• axon - output, where response will be given

Now we’re going to create block scheme.

Let’s also make a gentleman’s deal that we accept this dictionary below for future description:

dendrite - input x

synapse - weight w

cell nucleus - sum block

axon hillock - activation block

axon - output y

signal - some number value, a variable s

Block scheme of single neuron; graphics source: I’m the master of MS Paint

Of course number of inputs could be infinite - biological neuron has thousands of dendrites - but for simpler analysis of signals flow let’s consider two-input neuron.

  1. We are giving the input signals x1 and x2
  2. Signal x1 is multiplying by weight w1 of its synapse, and signal x2 is multiplying by weight w2 of its synapse. We are getting equation:
  3. s1 = x1w1


    s2 = x2w2

  4. To summing block are flowing signals s1 = x1w1 and s2 = x2w2, which are summing up. We are getting equation:
  5. SIGNAL_SUM = s1 + s2 = x1w1 + x2w2

    In more formal mathematics for case with infinite number of inputs:

    SIGNAL_SUM =  Σi = 0 xiwi

    i - input number

  6. Summed signal is flowing to activation block, where activation function will classify it, and set output y.


Now we know signal pathway and what happens during this signal flows (simple mathematic). Let's tell something more about activation function. In theorem, it could be every function we want - we need it for normalize response given to output - but in practic better if it is a non-linear function. For single neruon there is no difference, but for neural net asymmetry is important. The simplest but still usable activation function could be unipolar step function. Let's consider it.

Step function;  graphics source

  1. if SIGNALS_SUM is higher than 0 then set output as 1 (true) | y = 1 SIGNAL_SUM > T = 0
  2. if SIGNALS_SUM is lower than 0 then set output as 0 (false) | y = 0 SIGNAL_SUM < T = 0

T  - is activation threshold, in this case we set threshold as 0

There is a possibility that our neuron could classify with satisfying accuracy, but does single neuron could solve every problem? Unfortunately not - well, nobody is perfect.

Single neuron doesn’t solve all your problems;  graphics source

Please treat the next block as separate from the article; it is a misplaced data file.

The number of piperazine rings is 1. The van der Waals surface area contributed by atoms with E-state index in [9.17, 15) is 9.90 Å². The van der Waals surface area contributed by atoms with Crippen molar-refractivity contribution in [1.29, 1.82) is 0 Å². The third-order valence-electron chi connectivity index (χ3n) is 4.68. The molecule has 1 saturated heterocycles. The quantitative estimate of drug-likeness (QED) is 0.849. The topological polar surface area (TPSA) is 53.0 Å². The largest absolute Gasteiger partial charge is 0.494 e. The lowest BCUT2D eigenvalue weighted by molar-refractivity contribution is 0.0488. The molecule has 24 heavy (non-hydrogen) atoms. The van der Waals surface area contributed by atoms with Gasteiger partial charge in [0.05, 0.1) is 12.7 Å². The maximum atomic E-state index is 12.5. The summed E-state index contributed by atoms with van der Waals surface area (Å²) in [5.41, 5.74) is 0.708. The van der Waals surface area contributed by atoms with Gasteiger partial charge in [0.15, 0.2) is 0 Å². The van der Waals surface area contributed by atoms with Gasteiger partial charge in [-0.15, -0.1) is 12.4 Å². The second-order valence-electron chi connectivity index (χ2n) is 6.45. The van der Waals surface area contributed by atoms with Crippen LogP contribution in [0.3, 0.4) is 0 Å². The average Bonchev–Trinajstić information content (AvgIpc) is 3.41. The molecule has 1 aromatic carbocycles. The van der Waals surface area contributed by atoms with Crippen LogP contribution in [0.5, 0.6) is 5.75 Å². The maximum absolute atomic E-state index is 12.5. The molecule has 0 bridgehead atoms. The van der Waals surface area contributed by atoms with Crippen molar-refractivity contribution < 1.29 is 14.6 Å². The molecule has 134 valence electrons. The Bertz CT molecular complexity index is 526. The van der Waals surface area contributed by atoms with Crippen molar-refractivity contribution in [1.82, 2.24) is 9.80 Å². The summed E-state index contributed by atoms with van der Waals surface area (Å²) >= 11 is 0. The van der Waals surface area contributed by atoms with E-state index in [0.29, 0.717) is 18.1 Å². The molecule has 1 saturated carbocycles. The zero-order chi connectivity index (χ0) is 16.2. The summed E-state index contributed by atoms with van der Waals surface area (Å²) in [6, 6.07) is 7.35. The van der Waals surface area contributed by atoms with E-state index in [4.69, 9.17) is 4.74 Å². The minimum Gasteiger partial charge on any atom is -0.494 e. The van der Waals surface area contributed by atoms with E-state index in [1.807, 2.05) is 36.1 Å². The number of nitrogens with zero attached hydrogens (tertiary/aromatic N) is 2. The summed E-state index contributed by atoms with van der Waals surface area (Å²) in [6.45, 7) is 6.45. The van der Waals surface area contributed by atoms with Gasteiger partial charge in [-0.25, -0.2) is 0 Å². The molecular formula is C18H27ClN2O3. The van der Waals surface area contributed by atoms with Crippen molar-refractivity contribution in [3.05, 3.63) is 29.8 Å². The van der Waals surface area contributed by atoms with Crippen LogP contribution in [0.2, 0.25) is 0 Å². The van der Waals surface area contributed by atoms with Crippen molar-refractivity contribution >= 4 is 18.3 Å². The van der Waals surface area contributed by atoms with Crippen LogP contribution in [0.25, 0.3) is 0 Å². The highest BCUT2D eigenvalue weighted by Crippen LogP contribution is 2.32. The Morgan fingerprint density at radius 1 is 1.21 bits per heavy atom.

Single neuron is able to classify only linearly separable data sets (in graphic representation that are these data sets which we can separate by straight line). Case with two inputs could be shown in Cartesian coordinates.

Graphic representation of linearly separable data sets; graphics source

Fortunately we can combine single neurons into complex networks, creating many layers of them. That give us a really powerful tool which can classify even linearly non-separable data sets and solving multiclass problems e.g. dynamic perception of autonomous vehicles.

Example of multilayer neural net;   graphics source


In my opinion neural networks are really interesting field of science (and art), which makes forward technology world. That is the way of the future.

Btw. I'm going to write series about machine learning in my native language, but I would like to translate more of my articles to english. Please, let me know if there are any people interested in neural networks who would read more about them "from scratch".

"Aviator" approves; graphics source

Thanks for your attention!


  1. R. Tadeusiewicz "Sieci neuronowe" Akademicka Oficyna Wydaw. RM, Warszawa 1993. Seria: Problemy Współczesnej Nauki i Techniki. Informatyka.
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Next time use #steemstem tag - I think that this article is worth it :)


Też myślę, że warto. Tylko, że #steemstem wymaga podania dokładnego źródła wszystkich grafik i muszą one być w domenie publicznej i nie może być co do tego żadnych wątpliwości. To jeden z warunków otrzymania od nich nagrody.